Autonomous Warfare is Here

Back in September, I wrote a piece called, “Only 1 Step from Autonomous Warfare.” It was a moral analysis of a semi-autonomous killing of a top Iranian scientist. That semi-autonomous weapon system used facial recognition. Since then, I’ve found out about an even more autonomous weapon killing. The moral analysis is similar, but I think it’s worth mentioning this one separately.

Autonomous Warfare in the Libyan Civil War

STM Kargu drone – same drone family as used (CC BY 4.0 Ukrainian Military)

Popular Mechanics reported in November:

Sometime around March 2020, this longstanding trope of science fiction—autonomous attack drones eliminating human beings on the futuristic battlefield—crossed over into science fact. That’s when, during the Second Libyan Civil War, the interim Libyan government attacked forces from the rival Haftar Affiliated Forces (HAF) with Turkish-made Kargu-2 (“Hawk 2”) drones, marking the first reported time autonomous hunter killer drones targeted human beings in a conflict…

Unmanned combat aerial vehicles, loitering munitions, and the Kargu-2 “hunted down and remotely engaged” HAF logistics convoys and retreating fighters, the UN report found. The autonomous drones were programmed to attack targets “without requiring data connectivity between the operator and munition,” meaning they located and attacked HAF forces independent of any kind of pilot or control scheme.

All these drones require is location coordinates, and a type of target to shoot at. If given those two things, it will go out and destroy vehicles or kill people without further human input. This is autonomous warfare. This is a shocking and unfortunate development in warfare.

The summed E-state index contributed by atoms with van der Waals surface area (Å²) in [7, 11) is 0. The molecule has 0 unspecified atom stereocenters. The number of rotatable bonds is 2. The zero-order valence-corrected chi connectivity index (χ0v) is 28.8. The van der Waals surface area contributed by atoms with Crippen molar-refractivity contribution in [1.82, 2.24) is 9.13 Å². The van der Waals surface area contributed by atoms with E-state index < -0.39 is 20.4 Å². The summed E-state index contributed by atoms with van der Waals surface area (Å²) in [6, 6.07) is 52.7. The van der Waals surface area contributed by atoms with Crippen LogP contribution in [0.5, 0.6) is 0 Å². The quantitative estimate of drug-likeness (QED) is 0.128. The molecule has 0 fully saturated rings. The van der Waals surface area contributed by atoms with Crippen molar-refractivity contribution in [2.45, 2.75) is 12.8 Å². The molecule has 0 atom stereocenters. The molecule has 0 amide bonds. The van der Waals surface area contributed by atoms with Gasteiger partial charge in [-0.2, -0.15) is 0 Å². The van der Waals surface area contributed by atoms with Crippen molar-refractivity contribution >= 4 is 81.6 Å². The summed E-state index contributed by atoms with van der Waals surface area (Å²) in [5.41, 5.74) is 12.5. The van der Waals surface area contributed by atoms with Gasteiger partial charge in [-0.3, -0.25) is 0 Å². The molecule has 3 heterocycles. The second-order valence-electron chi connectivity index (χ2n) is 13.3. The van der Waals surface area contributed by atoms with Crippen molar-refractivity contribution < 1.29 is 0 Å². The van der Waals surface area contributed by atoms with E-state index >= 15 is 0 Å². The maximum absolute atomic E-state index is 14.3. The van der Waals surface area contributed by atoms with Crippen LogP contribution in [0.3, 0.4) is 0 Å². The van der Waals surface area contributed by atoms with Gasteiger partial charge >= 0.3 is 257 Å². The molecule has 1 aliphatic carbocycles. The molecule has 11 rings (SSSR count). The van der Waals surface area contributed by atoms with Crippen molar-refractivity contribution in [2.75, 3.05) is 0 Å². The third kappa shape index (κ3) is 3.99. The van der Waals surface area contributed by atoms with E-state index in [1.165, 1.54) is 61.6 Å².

Moral Analysis of Autonomous Warfare

Vatican UN observer on Autonomous Warfare

The Vatican’s UN observer objected to autonomous warfare in August 2021. Crux wrote a summary of their statement:

The Vatican said Aug. 3 that a potential challenge was “the use of swarms of ‘kamikaze’ mini drones” and other advanced weaponry that utilize artificial intelligence in its targeting and attack modes. LAWS [Lethal Autonomouns Weapons Systems], the Vatican said, “raise potential serious implications for peace and stability.” […]

LAWS can “irreversibly alter the nature of warfare, detaching it further from human agency.” […]

“Many organizations and associations and government leaders would agree on the same thing, that life and death decisions cannot be outsourced to a machine. The Holy See has said it as well as anybody,” said Jonathan Frerichs, Pax Christi International’s U.N representative for disarmament in Geneva.

He told Catholic News Service it is unethical to believe “that we could pretend our future can be served by life and death decisions that can be turned over to an algorithm.”

My Piece in September

Let’s also with what I wrote in September on this:

Weapons that can be more precise are beneficial as they reduce collateral death and injury to innocent people. It’s far better if, in warfare, you can just blow up an enemy base and not the school a block away as well. This has become even more important with things like seeking out terrorists than when fighting national armies. [AI or various methods of semi-autonomous operation] can help with this, especially when dealing with a remote weapon that would need to follow a target and would only get a signal a second after the human approved firing the gun. However, we need to be aware of the issues of privacy with facial recognition, possible errors with facial recognition, and the significant moral issues with the completely autonomous warfare this seems directed towards.